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For Immediate Release

Pittsburgh Poison Center at Children’s Hospital of Pittsburgh Warns about Carbon Monoxide Poisoning – the Silent Killer

Cold weather brings an increase of carbon monoxide poisonings

It doesn’t have a smell, a taste and is invisible to the human eye, yet each year carbon monoxide claims more than 5,000 lives across the United States.

When the weather gets colder, the incidence of carbon monoxide poisonings dramatically increases, and the Pittsburgh Poison Center at Children’s Hospital of Pittsburgh warns families of this invisible deadly killer and offers ways to prevent poisonings from occurring.

In 2002, American poison centers managed nearly 5,000 carbon monoxide exposures in children – nearly 50% of them in children less than 6 years of age. Carbon monoxide can produce devastating effects on everyone, but especially in young children whose nervous systems are not fully developed. It’s often difficult to detect symptoms because they mimic a typical flu-like illness – headache, dizziness, weakness, nausea and vomiting. People with more serious poisoning may experience chest pain, loss of hearing, blurry vision, disorientation, irregular heartbeat, shortness of breath and loss of consciousness and death.

“Carbon monoxide is often called the silent killer because it is tasteless, odorless and colorless, making it impossible to detect without a properly-installed and working carbon monoxide alarm,” said Edward Krenzelok, director of the Pittsburgh Poison Center at Children’s Hospital of Pittsburgh. “The majority of carbon monoxide exposures happen in the winter months. Now is the time for families to be prepared and conduct preventive maintenance in their home.”

The most common source of residential carbon monoxide-related poisoning is unvented or faulty furnaces and heaters. Increased risk occurs anytime these products are operated in enclosed areas with poor ventilation. All fuel-burning appliances, furnaces and fireplaces should be checked annually. Every home should have at least one carbon monoxide detector in an area near bedrooms. Carbon monoxide alarms produce an 85 decibel warning signal and are designed to warn families before the carbon monoxide concentration reaches dangerous levels.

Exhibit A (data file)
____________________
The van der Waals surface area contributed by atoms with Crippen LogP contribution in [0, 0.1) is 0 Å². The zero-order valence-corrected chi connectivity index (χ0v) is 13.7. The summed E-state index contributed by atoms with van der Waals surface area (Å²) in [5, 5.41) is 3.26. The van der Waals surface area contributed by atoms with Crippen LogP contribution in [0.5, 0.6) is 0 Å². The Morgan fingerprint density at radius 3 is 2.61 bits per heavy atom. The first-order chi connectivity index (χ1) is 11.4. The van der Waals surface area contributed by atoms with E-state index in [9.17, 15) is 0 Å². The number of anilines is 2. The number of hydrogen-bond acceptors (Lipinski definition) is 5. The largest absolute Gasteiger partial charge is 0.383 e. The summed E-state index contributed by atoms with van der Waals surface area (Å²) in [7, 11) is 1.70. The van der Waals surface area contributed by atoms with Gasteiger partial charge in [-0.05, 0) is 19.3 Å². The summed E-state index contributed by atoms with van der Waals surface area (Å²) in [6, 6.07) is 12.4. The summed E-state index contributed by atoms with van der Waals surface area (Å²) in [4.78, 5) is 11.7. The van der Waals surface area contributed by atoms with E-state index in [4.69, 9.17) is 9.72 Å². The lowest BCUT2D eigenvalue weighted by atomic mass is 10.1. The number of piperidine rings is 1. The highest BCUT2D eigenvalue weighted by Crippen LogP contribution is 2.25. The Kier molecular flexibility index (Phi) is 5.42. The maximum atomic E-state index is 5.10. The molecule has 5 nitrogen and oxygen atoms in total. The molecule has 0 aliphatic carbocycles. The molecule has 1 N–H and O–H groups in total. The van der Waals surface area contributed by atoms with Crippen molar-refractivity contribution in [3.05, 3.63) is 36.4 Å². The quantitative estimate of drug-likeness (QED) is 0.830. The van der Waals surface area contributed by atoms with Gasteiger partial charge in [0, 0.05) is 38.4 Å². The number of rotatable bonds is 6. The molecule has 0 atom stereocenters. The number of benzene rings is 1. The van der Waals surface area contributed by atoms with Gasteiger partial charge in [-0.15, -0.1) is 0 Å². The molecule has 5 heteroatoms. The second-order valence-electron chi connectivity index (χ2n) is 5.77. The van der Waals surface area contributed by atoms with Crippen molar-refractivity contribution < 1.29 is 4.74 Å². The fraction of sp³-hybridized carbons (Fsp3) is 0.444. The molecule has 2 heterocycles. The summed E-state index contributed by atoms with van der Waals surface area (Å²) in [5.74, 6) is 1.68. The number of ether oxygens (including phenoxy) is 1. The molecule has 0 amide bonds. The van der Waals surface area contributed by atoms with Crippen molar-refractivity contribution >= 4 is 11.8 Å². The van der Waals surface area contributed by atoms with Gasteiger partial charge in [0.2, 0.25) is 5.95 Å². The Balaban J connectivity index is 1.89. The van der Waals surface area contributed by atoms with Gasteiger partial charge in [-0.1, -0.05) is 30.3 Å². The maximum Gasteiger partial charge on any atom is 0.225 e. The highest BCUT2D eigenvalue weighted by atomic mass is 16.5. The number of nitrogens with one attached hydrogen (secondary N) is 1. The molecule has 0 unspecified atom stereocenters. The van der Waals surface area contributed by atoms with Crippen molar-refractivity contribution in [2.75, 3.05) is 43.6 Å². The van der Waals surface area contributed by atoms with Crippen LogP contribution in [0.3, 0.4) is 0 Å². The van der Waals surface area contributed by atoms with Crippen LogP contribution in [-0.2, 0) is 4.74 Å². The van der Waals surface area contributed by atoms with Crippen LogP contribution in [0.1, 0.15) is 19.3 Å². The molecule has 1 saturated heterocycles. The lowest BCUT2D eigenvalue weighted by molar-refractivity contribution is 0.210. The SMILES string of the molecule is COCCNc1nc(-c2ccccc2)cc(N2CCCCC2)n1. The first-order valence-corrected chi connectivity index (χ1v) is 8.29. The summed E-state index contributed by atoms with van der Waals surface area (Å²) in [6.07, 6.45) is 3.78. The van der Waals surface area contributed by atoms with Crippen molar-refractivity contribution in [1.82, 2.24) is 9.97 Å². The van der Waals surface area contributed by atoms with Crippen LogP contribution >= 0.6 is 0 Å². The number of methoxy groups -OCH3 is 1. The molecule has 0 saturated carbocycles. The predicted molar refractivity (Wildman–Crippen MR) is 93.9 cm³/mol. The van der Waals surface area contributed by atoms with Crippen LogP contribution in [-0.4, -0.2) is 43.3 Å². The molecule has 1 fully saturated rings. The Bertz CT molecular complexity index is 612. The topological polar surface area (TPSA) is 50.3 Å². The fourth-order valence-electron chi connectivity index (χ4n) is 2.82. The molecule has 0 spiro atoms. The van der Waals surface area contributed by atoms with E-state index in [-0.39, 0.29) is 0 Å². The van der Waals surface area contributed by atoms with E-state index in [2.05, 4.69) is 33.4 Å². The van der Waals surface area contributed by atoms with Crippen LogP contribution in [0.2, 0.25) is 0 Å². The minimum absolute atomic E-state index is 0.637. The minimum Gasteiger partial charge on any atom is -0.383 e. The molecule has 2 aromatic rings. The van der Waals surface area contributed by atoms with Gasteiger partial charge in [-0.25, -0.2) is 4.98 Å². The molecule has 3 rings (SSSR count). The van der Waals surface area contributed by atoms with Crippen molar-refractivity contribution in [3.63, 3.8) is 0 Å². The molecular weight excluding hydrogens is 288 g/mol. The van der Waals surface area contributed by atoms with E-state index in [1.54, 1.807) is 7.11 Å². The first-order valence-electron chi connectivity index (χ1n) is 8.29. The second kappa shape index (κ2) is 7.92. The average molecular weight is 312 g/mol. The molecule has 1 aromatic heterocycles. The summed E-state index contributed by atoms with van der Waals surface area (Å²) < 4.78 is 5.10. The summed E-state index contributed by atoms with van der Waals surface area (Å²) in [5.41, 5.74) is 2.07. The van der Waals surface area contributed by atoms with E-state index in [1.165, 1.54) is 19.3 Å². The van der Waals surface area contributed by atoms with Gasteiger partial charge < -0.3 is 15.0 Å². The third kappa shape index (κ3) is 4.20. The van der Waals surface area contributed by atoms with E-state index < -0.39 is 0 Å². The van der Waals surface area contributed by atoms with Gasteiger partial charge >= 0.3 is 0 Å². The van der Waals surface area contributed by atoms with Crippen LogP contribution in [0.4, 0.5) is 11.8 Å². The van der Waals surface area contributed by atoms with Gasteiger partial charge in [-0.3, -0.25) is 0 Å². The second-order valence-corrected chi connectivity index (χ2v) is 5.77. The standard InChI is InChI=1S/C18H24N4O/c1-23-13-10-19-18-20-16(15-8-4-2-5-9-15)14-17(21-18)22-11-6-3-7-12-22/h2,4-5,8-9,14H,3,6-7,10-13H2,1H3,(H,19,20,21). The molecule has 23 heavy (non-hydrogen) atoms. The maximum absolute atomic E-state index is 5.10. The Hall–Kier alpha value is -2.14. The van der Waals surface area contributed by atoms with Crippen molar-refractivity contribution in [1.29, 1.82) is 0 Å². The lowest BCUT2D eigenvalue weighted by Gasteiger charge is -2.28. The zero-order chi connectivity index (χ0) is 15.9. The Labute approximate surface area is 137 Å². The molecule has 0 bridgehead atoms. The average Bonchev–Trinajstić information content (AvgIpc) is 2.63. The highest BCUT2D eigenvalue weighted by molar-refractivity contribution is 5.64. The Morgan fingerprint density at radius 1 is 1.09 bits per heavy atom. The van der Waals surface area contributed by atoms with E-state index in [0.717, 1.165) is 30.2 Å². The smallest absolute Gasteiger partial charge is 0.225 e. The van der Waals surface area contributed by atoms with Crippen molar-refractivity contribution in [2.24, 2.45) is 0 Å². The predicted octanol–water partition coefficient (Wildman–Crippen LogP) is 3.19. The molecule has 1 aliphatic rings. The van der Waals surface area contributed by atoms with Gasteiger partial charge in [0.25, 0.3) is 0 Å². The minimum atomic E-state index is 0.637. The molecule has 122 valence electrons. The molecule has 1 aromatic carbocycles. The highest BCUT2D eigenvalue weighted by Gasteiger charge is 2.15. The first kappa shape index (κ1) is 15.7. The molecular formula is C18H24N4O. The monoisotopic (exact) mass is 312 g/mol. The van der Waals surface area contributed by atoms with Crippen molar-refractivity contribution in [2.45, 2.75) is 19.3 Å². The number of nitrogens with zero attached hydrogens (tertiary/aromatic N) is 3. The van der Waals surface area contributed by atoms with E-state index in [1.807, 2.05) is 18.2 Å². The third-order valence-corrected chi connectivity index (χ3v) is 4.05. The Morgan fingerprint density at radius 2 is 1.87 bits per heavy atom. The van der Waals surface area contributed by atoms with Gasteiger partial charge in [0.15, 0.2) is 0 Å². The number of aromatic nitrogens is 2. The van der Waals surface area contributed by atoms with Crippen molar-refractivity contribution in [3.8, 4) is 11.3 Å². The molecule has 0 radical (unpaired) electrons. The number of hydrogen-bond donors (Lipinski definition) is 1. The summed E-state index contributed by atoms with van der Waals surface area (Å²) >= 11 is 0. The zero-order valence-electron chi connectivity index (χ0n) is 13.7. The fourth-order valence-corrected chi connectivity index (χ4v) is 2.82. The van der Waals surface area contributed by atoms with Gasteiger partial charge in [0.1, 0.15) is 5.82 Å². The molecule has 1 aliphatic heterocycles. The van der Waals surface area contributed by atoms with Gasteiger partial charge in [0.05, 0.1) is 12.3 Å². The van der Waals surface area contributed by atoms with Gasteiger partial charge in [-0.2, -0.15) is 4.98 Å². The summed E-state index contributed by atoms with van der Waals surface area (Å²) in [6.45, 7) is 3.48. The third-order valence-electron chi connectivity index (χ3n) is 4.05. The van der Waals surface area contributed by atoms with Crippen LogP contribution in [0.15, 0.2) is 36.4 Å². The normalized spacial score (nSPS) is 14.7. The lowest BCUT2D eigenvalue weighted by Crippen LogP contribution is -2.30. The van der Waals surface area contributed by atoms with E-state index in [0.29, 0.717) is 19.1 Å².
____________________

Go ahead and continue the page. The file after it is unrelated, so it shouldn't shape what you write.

Carbon monoxide is a gas that is produced when from the incomplete burning of fuels that contain carbon, such as wood, gasoline, natural gas and kerosene – anything that burns, produces carbon monoxide. Breathing carbon monoxide fumes decreases the blood’s ability to release oxygen. Low levels of oxygen can lead to cell damage and death, including cells in such vital organs as the brain and heart.

The Pittsburgh Poison Center receives nearly 100,000 calls each year and is available 24-hours a day, seven days a week. The Pittsburgh Poison Center toll-free emergency number is 1-800-222-1222. For more information on carbon monoxide and the poison center, visit Children’s Hospital’s Web site at

Melanie Finnigan, 412-692-5016,
Marc Lukasiak, 412-692-5016,

Last Update
February 19, 2008
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Last Update
February 19, 2008